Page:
The Crossref Curriculum

Direct deposit of XML

If you’re sending us XML directly, it’s important that you understand our schema, and that your XML files follow its rules.

To deposit your XML files with Crossref, you have a choice of three methods:

If you’re making your deposits via the admin tool or HTTPS POST, you can use our test system.

Special characters in your XML

All XML submitted to our system must be UTF-8 encoded. There are two ways to include a special unicode character in a Crossref deposit XML file:

  1. Encode the special character using a numerical representation. This is the preferred approach. Constructing an entity reference in the XML that is the numerical value of the character. For example, <surname>&#352;umbera</surname> includes the special character S with a háček (Š).
  2. Use a UTF-8 editor or tool when creating the XML and insert characters directly into the file, which results in a one or more byte sequence per character in the file.

For example, an S with a háček (Š) has a decimal value of 352 which is 160hex. This value converts to the UTF-8 sequence C5,A0 in hex. You can create a small XML file in which you insert this two-byte sequence (shown here between the <UTF_encoded> tags).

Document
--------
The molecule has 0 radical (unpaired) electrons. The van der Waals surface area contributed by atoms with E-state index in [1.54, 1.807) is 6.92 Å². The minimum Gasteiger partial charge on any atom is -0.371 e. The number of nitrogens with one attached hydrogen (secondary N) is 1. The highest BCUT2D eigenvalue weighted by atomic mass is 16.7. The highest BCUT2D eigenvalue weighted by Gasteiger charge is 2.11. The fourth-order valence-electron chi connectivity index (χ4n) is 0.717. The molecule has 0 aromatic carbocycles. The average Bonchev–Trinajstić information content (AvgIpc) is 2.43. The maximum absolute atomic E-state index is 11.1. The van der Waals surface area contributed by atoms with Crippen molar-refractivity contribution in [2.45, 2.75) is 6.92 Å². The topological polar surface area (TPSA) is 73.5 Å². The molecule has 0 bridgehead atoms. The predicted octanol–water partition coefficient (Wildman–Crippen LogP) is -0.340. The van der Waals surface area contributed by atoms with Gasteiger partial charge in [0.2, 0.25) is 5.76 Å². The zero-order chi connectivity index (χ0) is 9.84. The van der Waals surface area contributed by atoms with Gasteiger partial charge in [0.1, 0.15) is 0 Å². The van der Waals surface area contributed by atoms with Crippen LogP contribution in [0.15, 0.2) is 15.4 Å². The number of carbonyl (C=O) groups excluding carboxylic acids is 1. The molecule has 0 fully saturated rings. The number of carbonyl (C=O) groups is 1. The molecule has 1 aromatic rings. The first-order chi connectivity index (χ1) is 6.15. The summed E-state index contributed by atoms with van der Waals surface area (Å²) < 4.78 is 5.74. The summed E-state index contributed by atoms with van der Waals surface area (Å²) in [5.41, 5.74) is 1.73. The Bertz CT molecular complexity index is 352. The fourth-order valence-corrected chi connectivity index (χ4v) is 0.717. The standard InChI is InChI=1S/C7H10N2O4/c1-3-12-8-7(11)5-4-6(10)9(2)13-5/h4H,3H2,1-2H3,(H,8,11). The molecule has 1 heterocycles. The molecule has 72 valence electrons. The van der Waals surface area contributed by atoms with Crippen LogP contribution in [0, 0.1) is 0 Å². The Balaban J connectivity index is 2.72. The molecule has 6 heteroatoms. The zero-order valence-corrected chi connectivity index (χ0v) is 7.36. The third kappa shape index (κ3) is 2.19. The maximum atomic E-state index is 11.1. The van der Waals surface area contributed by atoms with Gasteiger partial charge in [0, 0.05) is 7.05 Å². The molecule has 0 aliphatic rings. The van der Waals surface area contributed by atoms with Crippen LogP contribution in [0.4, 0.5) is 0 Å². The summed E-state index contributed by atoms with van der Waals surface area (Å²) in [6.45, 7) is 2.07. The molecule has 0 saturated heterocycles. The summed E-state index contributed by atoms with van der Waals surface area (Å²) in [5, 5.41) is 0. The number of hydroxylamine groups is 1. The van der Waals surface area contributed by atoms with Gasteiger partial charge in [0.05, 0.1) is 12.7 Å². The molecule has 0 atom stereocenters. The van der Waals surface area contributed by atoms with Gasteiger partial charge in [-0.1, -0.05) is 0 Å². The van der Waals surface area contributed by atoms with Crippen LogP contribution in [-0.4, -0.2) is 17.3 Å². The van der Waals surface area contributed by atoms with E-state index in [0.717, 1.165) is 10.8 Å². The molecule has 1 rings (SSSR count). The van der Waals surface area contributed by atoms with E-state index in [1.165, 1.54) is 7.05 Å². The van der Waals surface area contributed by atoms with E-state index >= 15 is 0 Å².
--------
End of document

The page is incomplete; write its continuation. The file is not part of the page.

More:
<?xml version="1.0" encoding="utf-8" ?>
<start>
<UTF_encoded>Š</UTF_encoded>
</start>

The character displays properly in a browser but if you save the XML source and try to view it in certain editors, it will not display correctly.

Character entities

XML based on schema does not support named character entities (sometimes referred to as html-encoded characters). For example, é or are not allowed. To include these characters you must use their numerical representation, &#x0E9; or &#x2013; respectively. These are called numerical entities, shown by the # (hash or pound sign). The x following # indicates the value is in hex (rather than decimal if the x were omitted). All entities must end with the ; character.

Character numerical values may be found in the Unicode Character Code Charts. Learn more about UTF-8 and unicode, and the ISO 8859 series of standardized multilingual graphic character sets for writing in alphabetic languages.

Using face markup

Some style/face markup is supported by our schema but we recommend using it only when it is essential to the meaning of the text. Learn more about face markup.

Page owner: Laura J. Wilkinson   |   Last updated 2020-April-08